Using Wordpress Columns


I’m adapting my old personal blog (and not-regularly updated :cry:) to have my first contact with Frontity. What I’m wanting to achieve is basically show my posts and pages, and entirely customize the default Frontity theme to use my own look and feel. At the end, I want to start using Frontity in my production environment in a couple of days.

I’m starting this new topic because, when I first tried to navigate through my Wordpress site using Frontity (without customizing and modifying anything), it wasn’t applying any style to the .wp-block-columns class, and because that, columns weren’t working and pages weren’t properly displayed. Apologies in advance if this is not in the appropriate place to share this, but I wanted also to have the opportunity to ask if I’m solving the problem in an acceptable way, or as the expected way.

I resolved this creating a new processor that applies the display: flex property, and including that processor in the html2react library.

This is how my processor looks: (Created following the Frontity start guide)

And, after importing it, I’ve included on the html2react initialization:

Hope that this can help to someone. And of course, please if this is not the way to do these things, I would really appreciate to know it and get more used to work with Frontity.

BTW: Apologies if my English sounds “too rude” :stuck_out_tongue:

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So my solution is very different and may not be the best way of doing it, but it was the only way I could think of solving it. My understanding of how the WordPress Gutenberg Columns work is simply with CSS. Meaning I do not believe there is any JS involved in the visual design of the columns. So my solution was to simply add the CSS from the Gutenberg CSS file which you should be able to find in your WordPress Installation and copy the CSS to the Global Component in my Frontity Theme.

This is the CSS I added (with a few minor changes) taken from the Gutenberg CSS file:

  .wp-block-columns {
display: flex;
margin-bottom: 28px;
flex-wrap: wrap; }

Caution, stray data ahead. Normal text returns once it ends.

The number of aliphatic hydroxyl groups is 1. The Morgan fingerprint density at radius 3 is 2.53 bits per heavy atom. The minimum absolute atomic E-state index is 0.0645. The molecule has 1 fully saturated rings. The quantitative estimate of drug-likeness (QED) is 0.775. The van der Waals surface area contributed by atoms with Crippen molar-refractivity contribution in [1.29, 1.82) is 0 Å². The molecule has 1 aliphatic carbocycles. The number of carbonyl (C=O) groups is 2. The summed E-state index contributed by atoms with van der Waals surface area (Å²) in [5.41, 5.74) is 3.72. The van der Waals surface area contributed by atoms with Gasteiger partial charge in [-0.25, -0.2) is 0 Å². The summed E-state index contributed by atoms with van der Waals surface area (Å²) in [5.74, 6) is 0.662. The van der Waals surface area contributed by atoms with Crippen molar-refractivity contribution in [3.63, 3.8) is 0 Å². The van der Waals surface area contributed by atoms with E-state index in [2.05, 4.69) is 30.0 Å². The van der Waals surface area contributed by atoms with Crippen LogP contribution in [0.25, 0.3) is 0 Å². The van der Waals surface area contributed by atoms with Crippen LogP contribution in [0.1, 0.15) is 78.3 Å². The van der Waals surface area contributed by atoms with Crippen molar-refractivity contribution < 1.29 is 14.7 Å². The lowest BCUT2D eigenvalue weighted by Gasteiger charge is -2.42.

@media (min-width: 782px) {
  .wp-block-columns {
    flex-wrap: nowrap; } }
.wp-block-columns.has-background {
  padding: 20px 30px; }
  .wp-block-column {
flex-grow: 1;
min-width: 0;
word-break: break-word;
overflow-wrap: break-word; }
@media (min-width: 1282px) {
  .wp-block-column {
    padding: 25px;
    flex-basis: 0;
    flex-grow: 1; }
    .wp-block-column[style] {
      flex-grow: 0; }
    .wp-block-column:not(:first-child) {
      margin-right: 32px; } }
   * All Columns Alignment
  .wp-block-columns.are-vertically-aligned-top {
align-items: flex-start; }
  .wp-block-columns.are-vertically-aligned-center {
align-items: center; }
  .wp-block-columns.are-vertically-aligned-bottom {
align-items: flex-end; }
   * Individual Column Alignment
   */ {
align-self: flex-start; } {
-ms-grid-row-align: center;
    align-self: center; } {
align-self: flex-end; },, {
width: 100%; }

You can find my solution in my repository here.

Hope that helps :slight_smile:

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Thank you for sharing. I’m only applying one CSS property to a div, so probably the entire Gutenberg system is not going to look exactly as they would look on a traditional Wordpress. I’ll take a look at your repo to apply all the CSS, thanks again for sharing.

BTW, I solved it that way, because the Frontity guide says that it isn’t a good idea to define styles in the global component for anything rather than an HTML element, and encourages developers to use CSS-in-JS.

However, it’s strange to filter elements by their CSS classes, to finally apply styles using CSS-in-JS. Probably a bad practice, and difficult to handle if I want to add all the Gutemberg styles that way.

I’ve taken too seriously one phrase of the starting guide :stuck_out_tongue_closed_eyes:

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Hey, @oriol, don’t worry! We also did it that way in our theme. :smiley:

Right now, there are three ways for adding styles to elements in the content:

1. Using <Global>

Adding the CSS code using the Global component is easy, as @ShaGui did in his theme. The drawback here is that all the CSS would be included in the HTML reponse for all the pages, even though the current link doesn’t show any content. This can make the server response unnecessarily large.

2. Adding styles to <Content>

This approach is similar to the previous one but adding the CSS to the Content component instead of using Global for that. You have the same problem as the option 1. before, but at least the CSS is not included if Content is not rendered, so it’s a bit better.

3. Using processors

With this option, the CSS is only included when the element using that style is in the content, and it won’t be included otherwise. We used this pattern a lot in our theme (check it out here). For me it’s a bit weird too, and although the HTML would be smaller, it increases the bundle size and it is extra code that has to run every time the content is rendered, so it’s not a perfect solution either.

You can choose whatever option you think that fits better for your project.

Cheers! :wave: